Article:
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    Kartik spark row by backing-up run out

    Murali Kartik caused controversy in the English County Championship when he ran out a batsman who had backed up too far down the pitch.

    London: Former India spinner Murali Kartik caused controversy in the English County Championship on Thursday when he ran out a batsman who had backed up too far down the pitch.

    Kartik, playing for Surrey against Somerset -- the county he left at the end of last season -- ran out 20-year-old Alex Barrow when the non-striker was out of his ground.

    Surrey captain Gareth Batty was offered the chance to call the batsman back by umpire Peter Hartley but refused, leaving the official with no choice but to uphold the appeal and send the batsman on his way on the third day of this four-day First Division clash at Taunton, Somerset's headquarters.

    Although a legitimate form of dismissal, running out a batsman backing up is widely considered to be against the spirit of cricket and is rarely seen in first-class matches.

    Kartik, though, warned Barrow earlier in the over that he was backing up too far -- something he no longer needed to do, following a rewrite of the relevant section of cricket's rules last year.

    Both the bowler and Batty were jeered by spectators and angry fans of both clubs made their feelings known to the Surrey duo during the tea interval.

    Kartik, however, told his Twitter followers after stumps: "Everyone get a life please... if a batsman is out on a stroll, in spite of being warned, does that count as being in the spirit of the game?"

    Somerset made 294 in reply to Surrey's 317 and by stumps the visitors were 58 without loss in their second innings, heading into what is sure to be a fiery final day.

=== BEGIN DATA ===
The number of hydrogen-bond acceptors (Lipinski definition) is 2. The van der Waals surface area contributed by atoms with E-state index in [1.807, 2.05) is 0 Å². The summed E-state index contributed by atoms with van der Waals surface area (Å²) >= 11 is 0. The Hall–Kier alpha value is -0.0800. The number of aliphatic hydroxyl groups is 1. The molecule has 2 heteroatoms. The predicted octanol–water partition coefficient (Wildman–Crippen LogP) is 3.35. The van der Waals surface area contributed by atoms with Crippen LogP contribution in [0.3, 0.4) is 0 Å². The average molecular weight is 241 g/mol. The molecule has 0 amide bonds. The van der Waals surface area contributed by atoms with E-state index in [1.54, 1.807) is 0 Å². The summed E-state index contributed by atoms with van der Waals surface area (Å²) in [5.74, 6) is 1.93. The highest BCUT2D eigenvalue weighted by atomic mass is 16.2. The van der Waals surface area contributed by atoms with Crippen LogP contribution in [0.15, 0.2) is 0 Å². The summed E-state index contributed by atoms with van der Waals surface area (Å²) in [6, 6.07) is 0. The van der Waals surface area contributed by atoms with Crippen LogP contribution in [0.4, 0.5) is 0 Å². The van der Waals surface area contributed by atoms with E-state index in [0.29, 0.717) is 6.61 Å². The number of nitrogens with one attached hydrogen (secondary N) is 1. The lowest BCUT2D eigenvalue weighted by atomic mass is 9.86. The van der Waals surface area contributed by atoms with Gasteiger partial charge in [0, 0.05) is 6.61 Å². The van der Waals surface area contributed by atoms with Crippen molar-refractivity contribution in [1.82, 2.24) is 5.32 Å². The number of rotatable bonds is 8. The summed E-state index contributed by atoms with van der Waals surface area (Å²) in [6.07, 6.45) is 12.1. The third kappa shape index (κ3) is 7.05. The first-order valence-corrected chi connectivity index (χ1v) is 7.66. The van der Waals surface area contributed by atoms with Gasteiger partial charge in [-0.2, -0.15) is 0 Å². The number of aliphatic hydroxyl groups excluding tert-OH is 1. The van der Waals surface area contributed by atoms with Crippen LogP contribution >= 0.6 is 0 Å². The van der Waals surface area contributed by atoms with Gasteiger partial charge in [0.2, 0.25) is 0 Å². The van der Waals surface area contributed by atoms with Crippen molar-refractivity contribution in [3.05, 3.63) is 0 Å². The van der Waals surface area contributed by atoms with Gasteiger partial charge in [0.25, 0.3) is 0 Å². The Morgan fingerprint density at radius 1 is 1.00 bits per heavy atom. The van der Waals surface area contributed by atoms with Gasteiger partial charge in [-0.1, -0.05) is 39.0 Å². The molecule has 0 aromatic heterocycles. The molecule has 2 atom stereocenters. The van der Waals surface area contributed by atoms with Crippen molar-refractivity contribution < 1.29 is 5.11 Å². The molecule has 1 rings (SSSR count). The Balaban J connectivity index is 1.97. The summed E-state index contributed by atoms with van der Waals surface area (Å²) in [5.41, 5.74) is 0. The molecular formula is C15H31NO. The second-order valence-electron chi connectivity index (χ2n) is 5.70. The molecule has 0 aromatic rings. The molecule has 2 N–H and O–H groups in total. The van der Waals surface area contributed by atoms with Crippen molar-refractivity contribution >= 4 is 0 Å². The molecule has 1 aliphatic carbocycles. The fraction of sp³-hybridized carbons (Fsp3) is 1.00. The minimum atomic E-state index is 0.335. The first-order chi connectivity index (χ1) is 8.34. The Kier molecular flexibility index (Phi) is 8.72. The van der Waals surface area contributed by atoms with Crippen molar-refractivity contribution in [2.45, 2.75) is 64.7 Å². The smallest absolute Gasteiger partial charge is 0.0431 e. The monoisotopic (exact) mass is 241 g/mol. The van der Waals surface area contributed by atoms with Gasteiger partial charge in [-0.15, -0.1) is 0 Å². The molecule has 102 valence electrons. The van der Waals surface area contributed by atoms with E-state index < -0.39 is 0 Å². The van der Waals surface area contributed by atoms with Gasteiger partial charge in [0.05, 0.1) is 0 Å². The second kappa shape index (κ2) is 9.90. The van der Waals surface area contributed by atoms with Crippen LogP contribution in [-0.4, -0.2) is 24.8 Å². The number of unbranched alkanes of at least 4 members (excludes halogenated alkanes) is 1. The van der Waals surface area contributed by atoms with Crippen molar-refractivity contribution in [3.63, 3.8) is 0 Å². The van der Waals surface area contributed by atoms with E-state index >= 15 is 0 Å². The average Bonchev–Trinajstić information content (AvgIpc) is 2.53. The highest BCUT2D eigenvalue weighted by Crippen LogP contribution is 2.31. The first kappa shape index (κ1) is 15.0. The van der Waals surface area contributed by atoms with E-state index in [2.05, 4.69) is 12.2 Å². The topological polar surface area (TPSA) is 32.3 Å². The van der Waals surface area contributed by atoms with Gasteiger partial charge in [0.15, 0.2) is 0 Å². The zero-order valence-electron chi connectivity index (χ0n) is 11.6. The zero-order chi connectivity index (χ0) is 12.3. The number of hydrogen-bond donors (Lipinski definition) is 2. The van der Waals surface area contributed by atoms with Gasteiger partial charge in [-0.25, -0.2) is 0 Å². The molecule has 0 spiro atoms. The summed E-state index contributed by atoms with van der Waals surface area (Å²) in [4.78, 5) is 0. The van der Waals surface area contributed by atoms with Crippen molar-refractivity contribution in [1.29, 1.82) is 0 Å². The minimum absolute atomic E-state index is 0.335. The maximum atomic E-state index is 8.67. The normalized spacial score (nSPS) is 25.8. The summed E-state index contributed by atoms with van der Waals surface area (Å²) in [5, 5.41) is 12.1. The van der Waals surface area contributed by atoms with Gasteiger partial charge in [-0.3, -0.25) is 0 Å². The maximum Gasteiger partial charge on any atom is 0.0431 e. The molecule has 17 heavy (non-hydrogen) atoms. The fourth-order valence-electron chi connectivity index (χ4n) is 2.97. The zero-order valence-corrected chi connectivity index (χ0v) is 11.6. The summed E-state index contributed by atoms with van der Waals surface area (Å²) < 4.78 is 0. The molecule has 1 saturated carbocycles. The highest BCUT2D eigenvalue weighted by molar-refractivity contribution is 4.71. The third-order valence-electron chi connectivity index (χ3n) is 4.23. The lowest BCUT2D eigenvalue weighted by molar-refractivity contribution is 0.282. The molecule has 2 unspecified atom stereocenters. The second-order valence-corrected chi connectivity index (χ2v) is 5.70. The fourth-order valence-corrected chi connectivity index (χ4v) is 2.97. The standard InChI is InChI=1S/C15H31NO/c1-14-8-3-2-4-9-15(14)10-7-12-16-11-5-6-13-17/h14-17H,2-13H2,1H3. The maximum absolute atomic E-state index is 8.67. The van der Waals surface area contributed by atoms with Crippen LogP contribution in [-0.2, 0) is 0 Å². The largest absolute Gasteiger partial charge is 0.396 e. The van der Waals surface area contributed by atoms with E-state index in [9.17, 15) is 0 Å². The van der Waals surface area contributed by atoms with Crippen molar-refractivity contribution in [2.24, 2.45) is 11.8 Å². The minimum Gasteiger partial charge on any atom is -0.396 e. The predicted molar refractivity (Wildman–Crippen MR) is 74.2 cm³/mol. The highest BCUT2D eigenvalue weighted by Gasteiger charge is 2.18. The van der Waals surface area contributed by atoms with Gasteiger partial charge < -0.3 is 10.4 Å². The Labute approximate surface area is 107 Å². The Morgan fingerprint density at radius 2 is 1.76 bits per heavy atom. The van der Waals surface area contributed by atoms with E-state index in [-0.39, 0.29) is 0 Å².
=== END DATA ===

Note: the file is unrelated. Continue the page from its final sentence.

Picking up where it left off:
"People obviously think the spirit of the game has been brought into disrepute -- that was not my intention and I thoroughly apologise for that," Batty said.

    Somerset captain Marcus Trescothick, the former England opening batsman, said he had been saddened by the manner of Barrow's dismissal.

    "I'm very disappointed. It's not something you want to see in cricket," he said.

    "I have never witnessed anything like it before at any level. Theoretically, Alex was out, as we all know, but it was against the spirit of the game."

    In February this year, India captain Virender Sehwag withdrew an appeal after the spinner Ravi Ashwin ran out Sri Lanka's Lahiru Thirimanne during a one-day international.

    Such dismissals have been regarded as unsporting ever since India's Vinoo Mankad ran out Australia's Bill Brown at the Sydney Cricket Ground in 1947 after Brown backed up too far at the bowler's end.

    But even in Australia, attitudes towards 'Mankadding' are now changing, with former international Simon O'Donnell saying after the Thirimanne incident: "Where does this spirit of cricket issue come from when what we are talking about is a batsman breaking the rules?

    "If a bowler puts his foot just over the line he is called for a no-ball, so how is this any different?"